Venezuela cuts off crypto mining to tackle energy crisis

Venezuela becomes the latest nation to put a ban on crypto mining firms, citing heavy energy consumption.

According to local news outlet AlbertoNews, Venezuela’s Ministry of Electric Power plans to cut off crypto-mining companies drawing power from the national power grid SEN (Sistema Electrico Nacional). 

The Venezuelan government plans to control excess energy consumption through the latest move while ensuring a consistent power supply for the local population.

Venezuela’s National Association of Cryptocurrencies also confirmed the latest ban on the crypto mining industry in a May 18 X post. The move follows the recent seizure of 2,000 cryptocurrency mining devices in Maracay as part of an anti-corruption drive. 

The Electric Ministry outlined the need to provide efficient and stable electrical service throughout Venezuela by addressing the stress on the national energy grid caused by these energy-intensive mining firms.

According to officials, these restrictions are essential to stabilize the country’s power supply, which has seen heavy fluctuations for the last decade.

Venezuela has been going through an ongoing power crisis since 2009, with worsening conditions owing to massive blackouts in 2019 that had left towns and cities without power for over a week. The frequent outages have deteriorated residents’ daily lives and overall economic activities.

Cryptocurrency mining has heavy electricity demands. As a result, countries like China and Kazakhstan have imposed strict regulations or outright bans on the activity to preserve their power grids, centralizing mining in fewer locations.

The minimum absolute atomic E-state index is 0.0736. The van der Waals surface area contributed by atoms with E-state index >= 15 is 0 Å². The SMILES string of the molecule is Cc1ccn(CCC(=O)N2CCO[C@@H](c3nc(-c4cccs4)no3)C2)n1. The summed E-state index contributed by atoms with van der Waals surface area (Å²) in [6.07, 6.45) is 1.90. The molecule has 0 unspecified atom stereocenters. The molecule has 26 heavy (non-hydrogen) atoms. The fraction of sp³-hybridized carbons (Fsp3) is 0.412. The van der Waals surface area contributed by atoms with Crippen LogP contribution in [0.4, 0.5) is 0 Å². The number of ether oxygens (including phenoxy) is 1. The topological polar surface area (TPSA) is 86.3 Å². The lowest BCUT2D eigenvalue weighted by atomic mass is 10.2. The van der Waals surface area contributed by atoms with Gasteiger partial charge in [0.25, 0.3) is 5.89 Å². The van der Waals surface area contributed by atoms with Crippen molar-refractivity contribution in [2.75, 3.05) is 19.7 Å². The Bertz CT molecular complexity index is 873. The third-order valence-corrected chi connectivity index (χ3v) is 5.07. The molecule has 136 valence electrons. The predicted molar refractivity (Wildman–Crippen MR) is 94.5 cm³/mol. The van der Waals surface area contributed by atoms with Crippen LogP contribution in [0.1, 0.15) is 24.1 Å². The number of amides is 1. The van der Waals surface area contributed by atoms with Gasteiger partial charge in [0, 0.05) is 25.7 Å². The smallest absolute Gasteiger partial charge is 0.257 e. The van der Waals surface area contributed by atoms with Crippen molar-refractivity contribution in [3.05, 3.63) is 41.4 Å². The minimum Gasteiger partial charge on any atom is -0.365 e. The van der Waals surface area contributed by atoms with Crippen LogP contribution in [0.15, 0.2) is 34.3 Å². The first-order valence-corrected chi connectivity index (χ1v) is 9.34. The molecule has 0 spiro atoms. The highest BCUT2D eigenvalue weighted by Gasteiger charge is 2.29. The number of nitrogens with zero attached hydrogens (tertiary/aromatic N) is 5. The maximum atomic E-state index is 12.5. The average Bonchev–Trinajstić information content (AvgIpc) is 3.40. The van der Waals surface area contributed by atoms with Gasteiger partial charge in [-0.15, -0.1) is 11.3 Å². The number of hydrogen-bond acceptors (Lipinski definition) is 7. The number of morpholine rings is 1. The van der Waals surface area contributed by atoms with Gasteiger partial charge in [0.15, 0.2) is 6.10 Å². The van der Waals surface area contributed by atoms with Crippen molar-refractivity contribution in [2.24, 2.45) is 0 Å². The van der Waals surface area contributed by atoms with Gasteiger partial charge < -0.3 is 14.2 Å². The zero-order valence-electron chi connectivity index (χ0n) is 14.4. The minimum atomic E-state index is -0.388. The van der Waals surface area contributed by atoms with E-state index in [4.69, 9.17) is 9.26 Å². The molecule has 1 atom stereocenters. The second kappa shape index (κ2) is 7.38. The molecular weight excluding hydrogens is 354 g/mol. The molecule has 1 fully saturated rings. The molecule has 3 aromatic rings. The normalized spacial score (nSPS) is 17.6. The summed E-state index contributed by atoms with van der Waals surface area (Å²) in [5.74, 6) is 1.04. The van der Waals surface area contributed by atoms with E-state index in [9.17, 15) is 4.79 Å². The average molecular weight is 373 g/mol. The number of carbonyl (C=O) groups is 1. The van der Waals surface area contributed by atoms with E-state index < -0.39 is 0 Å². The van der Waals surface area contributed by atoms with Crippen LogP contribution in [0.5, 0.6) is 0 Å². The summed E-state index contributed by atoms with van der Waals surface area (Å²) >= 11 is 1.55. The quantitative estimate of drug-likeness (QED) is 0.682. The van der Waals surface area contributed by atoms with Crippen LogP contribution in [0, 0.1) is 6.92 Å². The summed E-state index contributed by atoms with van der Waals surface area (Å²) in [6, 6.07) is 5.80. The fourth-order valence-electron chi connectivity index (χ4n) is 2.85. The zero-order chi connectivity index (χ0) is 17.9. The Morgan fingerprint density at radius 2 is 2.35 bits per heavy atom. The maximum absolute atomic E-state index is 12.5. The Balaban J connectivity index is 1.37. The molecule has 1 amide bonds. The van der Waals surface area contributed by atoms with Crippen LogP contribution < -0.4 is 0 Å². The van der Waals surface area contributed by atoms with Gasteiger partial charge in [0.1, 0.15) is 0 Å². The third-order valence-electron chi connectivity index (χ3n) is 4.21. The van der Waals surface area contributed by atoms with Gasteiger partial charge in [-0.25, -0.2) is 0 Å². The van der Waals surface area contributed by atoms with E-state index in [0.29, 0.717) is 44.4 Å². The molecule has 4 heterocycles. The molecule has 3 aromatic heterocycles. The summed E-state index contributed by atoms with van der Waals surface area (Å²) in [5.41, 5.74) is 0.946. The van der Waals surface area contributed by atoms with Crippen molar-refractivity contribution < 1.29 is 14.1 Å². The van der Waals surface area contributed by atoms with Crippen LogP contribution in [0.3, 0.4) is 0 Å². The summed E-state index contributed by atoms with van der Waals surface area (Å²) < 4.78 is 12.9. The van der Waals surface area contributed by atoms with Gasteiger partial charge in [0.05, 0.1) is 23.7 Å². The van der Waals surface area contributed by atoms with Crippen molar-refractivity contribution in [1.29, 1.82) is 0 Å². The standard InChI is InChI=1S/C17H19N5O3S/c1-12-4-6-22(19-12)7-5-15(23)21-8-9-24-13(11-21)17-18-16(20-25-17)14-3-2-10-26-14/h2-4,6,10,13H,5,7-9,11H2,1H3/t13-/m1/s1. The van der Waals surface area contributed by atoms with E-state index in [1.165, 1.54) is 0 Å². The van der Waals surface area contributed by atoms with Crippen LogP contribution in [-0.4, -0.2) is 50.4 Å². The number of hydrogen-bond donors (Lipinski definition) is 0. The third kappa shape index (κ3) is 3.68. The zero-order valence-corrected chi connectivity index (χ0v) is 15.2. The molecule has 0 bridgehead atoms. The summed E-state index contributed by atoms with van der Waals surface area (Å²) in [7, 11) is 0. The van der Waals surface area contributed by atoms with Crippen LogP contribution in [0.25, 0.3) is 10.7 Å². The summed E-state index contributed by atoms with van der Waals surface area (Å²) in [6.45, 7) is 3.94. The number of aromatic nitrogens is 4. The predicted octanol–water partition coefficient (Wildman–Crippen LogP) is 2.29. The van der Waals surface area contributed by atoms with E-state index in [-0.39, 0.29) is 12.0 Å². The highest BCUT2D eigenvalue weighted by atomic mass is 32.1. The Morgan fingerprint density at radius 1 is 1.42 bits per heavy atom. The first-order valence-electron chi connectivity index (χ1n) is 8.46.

The Venezuelan government’s crackdown on cryptocurrency mining is reportedly part of a broader anti-corruption effort, an initiative that has resulted in the arrest of several high-ranking officials.

Joselit Ramírez, the former head of the National Superintendency of Cryptoassets, is a central figure in the corruption allegations.

Rafael Lacava, governor of Carabobo state, has noted the importance of public collaboration in identifying illegal mining operations and encouraged citizens to report any unlawful activities:

“If you, a neighbor, see a house that you know, tell that person to turn off the farm, or if not, report it, because when they take away the electricity you have to give light to a man so that he can earn a few reais (money), you are left without electricity.”

Experts, as reported by AlbertoNews, attribute the crisis to poor maintenance and inadequate investment in the power grid. The government, however, blames sabotage and has promised to modernize the state-controlled power network.

This is not Venezuela’s first act against crypto mining activities. Last September, Venezuelan authorities seized Bitcoin mining machines from a gang-controlled prison alongside weapons. Over 11,000 soldiers were deployed in that raid.

Venezuela’s regulators suspended Bitcoin mining operations in March following investigations into an alleged corruption scheme involving cryptocurrency wallets to redirect funds belonging to Petróleos de Venezuela SA (PDVSA), a state-run oil company.

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About the Author: Daniel